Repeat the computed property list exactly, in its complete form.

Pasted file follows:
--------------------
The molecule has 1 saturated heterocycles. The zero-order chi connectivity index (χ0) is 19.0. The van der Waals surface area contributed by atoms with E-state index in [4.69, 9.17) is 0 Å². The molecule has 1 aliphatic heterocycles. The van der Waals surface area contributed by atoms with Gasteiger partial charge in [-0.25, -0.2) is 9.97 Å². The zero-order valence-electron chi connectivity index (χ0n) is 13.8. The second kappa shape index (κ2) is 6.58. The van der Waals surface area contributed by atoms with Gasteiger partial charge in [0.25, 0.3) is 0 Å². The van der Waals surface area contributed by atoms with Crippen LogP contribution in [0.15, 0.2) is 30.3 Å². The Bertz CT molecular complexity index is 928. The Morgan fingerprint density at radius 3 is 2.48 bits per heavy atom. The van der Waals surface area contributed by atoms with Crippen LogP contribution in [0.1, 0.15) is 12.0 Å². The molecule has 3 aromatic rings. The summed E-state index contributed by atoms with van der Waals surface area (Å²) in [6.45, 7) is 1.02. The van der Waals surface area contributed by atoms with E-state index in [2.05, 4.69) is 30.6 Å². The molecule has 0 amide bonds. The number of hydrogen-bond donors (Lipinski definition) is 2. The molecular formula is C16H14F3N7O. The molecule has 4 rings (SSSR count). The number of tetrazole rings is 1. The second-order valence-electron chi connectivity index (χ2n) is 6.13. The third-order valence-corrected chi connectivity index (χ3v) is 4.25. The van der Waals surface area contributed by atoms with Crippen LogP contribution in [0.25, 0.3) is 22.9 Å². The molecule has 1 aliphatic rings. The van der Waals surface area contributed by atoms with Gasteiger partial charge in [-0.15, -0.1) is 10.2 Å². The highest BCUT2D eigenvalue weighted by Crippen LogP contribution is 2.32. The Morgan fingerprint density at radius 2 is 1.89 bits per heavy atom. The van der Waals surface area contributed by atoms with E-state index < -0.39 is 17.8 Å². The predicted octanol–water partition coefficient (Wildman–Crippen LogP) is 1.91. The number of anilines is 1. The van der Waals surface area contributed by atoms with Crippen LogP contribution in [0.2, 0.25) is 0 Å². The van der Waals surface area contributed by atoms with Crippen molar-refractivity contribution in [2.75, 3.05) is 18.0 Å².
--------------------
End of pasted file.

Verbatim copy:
The molecule has 1 saturated heterocycles. The zero-order chi connectivity index (χ0) is 19.0. The van der Waals surface area contributed by atoms with E-state index in [4.69, 9.17) is 0 Å². The molecule has 1 aliphatic heterocycles. The van der Waals surface area contributed by atoms with Gasteiger partial charge in [-0.25, -0.2) is 9.97 Å². The zero-order valence-electron chi connectivity index (χ0n) is 13.8. The second kappa shape index (κ2) is 6.58. The van der Waals surface area contributed by atoms with Gasteiger partial charge in [0.25, 0.3) is 0 Å². The van der Waals surface area contributed by atoms with Crippen LogP contribution in [0.15, 0.2) is 30.3 Å². The Bertz CT molecular complexity index is 928. The Morgan fingerprint density at radius 3 is 2.48 bits per heavy atom. The van der Waals surface area contributed by atoms with Crippen LogP contribution in [0.1, 0.15) is 12.0 Å². The molecule has 3 aromatic rings. The summed E-state index contributed by atoms with van der Waals surface area (Å²) in [6.45, 7) is 1.02. The van der Waals surface area contributed by atoms with E-state index in [2.05, 4.69) is 30.6 Å². The molecule has 0 amide bonds. The number of hydrogen-bond donors (Lipinski definition) is 2. The molecular formula is C16H14F3N7O. The molecule has 4 rings (SSSR count). The number of tetrazole rings is 1. The second-order valence-electron chi connectivity index (χ2n) is 6.13. The third-order valence-corrected chi connectivity index (χ3v) is 4.25. The van der Waals surface area contributed by atoms with Crippen LogP contribution in [0.25, 0.3) is 22.9 Å². The molecule has 1 aliphatic rings. The van der Waals surface area contributed by atoms with Gasteiger partial charge in [-0.15, -0.1) is 10.2 Å². The highest BCUT2D eigenvalue weighted by Crippen LogP contribution is 2.32. The Morgan fingerprint density at radius 2 is 1.89 bits per heavy atom. The van der Waals surface area contributed by atoms with E-state index < -0.39 is 17.8 Å². The predicted octanol–water partition coefficient (Wildman–Crippen LogP) is 1.91. The number of anilines is 1. The van der Waals surface area contributed by atoms with Crippen LogP contribution in [0.2, 0.25) is 0 Å². The van der Waals surface area contributed by atoms with Crippen molar-refractivity contribution in [2.75, 3.05) is 18.0 Å².